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In presidential debate, President Obama is no dove, and Mitt Romney is no hawk (+video)

President Obama told Mitt Romney in last night's presidential debate: 'You say you would do the same things we did, but you would just say them louder.' Commentators draw sharp distinctions between the two men, but their foreign policy similarities are more striking than the differences.

COMMENTARY: Harvard Kennedy School professor and former diplomat Nicholas Burns discusses US foreign policy in the Middle East as part of the American Conversation Essentials series.
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President Obama landed a lot of punches in the presidential debate on foreign policy with Mitt Romney in Boca Raton, Fla. He was sharp, aggressive, and generally presidential, attacking Mr. Romney in almost every answer. His boast about his “strong and steady leadership” as opposed to Romney’s “wrong and reckless leadership” was telling. The president mocked his Republican opponent’s understanding of defense policy, explaining that the Pentagon’s horses-and-bayonets budget has fallen over time.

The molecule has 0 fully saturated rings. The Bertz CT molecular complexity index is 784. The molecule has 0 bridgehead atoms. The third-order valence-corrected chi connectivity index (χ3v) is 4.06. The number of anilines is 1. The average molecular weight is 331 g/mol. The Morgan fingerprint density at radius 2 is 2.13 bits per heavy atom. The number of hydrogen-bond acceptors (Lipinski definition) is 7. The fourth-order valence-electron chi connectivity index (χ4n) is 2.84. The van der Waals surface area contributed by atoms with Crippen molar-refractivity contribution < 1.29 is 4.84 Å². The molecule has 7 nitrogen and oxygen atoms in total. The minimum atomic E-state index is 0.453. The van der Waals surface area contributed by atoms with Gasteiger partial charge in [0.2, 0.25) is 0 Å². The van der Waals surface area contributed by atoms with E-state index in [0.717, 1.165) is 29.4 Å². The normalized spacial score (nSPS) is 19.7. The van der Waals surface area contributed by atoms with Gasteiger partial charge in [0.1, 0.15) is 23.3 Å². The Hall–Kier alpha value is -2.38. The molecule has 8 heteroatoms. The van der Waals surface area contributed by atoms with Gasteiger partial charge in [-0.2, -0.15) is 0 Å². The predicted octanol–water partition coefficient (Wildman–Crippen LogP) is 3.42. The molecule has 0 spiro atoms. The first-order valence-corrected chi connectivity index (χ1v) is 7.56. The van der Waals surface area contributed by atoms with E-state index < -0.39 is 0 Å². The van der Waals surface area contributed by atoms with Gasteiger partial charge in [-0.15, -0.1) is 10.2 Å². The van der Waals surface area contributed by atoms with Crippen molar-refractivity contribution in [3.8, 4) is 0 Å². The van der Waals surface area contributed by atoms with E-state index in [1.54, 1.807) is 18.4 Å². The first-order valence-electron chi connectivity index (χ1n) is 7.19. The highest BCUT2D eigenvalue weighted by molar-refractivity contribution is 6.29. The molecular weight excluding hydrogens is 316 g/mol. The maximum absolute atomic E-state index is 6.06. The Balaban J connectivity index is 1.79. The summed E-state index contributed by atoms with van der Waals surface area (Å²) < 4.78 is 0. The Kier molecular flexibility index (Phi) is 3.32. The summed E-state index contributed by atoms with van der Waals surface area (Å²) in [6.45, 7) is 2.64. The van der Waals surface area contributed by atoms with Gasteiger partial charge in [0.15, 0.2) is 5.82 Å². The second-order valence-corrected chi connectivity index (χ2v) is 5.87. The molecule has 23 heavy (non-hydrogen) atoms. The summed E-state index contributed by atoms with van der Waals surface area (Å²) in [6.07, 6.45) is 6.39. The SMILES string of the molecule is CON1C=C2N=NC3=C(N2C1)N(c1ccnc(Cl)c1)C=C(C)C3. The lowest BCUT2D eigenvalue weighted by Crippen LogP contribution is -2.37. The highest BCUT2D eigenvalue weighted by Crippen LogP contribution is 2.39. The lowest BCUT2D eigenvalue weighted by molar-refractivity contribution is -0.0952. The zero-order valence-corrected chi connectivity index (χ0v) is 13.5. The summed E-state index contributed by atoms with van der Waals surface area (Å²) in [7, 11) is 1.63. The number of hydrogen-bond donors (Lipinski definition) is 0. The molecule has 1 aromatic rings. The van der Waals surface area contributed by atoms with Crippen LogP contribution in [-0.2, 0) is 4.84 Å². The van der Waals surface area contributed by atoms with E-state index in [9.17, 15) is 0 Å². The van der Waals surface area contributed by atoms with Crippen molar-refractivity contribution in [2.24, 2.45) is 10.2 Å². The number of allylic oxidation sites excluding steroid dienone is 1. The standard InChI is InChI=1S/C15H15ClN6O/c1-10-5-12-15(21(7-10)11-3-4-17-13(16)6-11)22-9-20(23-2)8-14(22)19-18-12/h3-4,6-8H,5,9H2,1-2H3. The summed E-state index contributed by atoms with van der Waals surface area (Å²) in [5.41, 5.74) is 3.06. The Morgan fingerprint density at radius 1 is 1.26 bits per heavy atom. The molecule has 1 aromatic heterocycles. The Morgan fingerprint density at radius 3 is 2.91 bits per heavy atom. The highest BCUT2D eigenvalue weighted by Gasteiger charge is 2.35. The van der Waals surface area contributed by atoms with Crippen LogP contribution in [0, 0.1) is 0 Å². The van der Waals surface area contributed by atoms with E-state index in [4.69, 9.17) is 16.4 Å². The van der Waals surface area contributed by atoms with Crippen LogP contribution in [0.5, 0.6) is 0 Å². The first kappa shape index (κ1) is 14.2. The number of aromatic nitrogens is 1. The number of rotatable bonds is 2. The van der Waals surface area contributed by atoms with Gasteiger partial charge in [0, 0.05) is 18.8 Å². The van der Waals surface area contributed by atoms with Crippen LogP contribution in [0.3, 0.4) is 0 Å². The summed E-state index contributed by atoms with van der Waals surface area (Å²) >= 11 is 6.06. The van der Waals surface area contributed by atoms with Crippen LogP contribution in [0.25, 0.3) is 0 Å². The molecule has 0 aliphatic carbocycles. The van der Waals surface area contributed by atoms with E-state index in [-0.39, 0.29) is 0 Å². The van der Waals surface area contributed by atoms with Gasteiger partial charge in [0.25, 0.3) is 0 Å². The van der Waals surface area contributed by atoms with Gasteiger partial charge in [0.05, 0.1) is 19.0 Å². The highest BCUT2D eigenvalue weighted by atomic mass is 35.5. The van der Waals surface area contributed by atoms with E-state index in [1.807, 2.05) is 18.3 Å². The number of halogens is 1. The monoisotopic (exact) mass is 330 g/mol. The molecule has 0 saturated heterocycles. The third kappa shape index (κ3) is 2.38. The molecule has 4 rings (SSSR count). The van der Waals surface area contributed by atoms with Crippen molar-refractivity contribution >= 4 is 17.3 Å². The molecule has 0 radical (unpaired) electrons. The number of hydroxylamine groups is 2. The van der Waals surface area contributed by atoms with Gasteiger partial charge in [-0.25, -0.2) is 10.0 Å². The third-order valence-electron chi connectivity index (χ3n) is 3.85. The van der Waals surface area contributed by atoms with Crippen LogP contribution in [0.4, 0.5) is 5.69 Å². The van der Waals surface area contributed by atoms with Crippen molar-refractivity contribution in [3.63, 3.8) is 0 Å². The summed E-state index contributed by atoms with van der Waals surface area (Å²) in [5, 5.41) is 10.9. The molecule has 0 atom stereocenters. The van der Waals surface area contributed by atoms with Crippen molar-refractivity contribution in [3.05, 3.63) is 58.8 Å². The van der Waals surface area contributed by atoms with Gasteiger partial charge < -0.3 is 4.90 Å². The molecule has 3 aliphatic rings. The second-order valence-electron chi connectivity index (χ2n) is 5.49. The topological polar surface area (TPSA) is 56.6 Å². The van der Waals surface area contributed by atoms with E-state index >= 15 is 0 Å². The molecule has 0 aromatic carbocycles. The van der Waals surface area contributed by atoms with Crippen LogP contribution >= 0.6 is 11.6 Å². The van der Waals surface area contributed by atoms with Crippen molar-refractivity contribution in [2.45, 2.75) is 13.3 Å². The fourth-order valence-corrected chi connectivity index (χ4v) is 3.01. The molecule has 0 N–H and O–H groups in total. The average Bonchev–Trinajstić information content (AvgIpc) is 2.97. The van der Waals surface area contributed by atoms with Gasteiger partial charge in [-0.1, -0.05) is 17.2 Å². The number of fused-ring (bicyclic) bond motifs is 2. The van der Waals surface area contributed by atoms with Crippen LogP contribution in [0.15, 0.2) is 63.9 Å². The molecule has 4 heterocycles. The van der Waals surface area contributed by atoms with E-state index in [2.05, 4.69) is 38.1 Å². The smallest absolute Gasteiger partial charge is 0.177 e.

Mr. Obama’s truest line of the night, however, was when he said to Romney: “You say you would do the same things we did, but you would just say them louder...” Many media commentators have drawn sharp distinctions between the two candidates on international issues. Global perceptions of the two men are also noticeably different: Most of the Western world wants Obama to win.

In truth, however, the foreign-policy similarities between the two men are more striking than the differences. Obama is not as left-wing and dovish as many believe, and Romney is not as right-wing and hawkish as he would have us believe.

Obama has governed as a cautious realist, focused principally on America’s national interests. Obama’s speeches are about hope and change, but his foreign policy is about reasonableness and balance. He has also demonstrated a clear willingness to use force, sometimes unilaterally, to protect US security and interests.

It is harder to make judgments about Romney’s foreign policies. His few interventions on the topic have not been impressive. If we believe his rhetoric, then should he be elected, the foreign policy right-wing is back in business. Romney has criticized Obama for being a serial apologizer, promised a more muscular approach toward America’s adversaries, and vowed to usher in a new American Century.

But Romney’s heart doesn’t seem to be in it. His character and experiences indicate that he would more likely be a careful, analytical foreign policy-maker, who bases his decisions on expert advice and facts rather than intuition.

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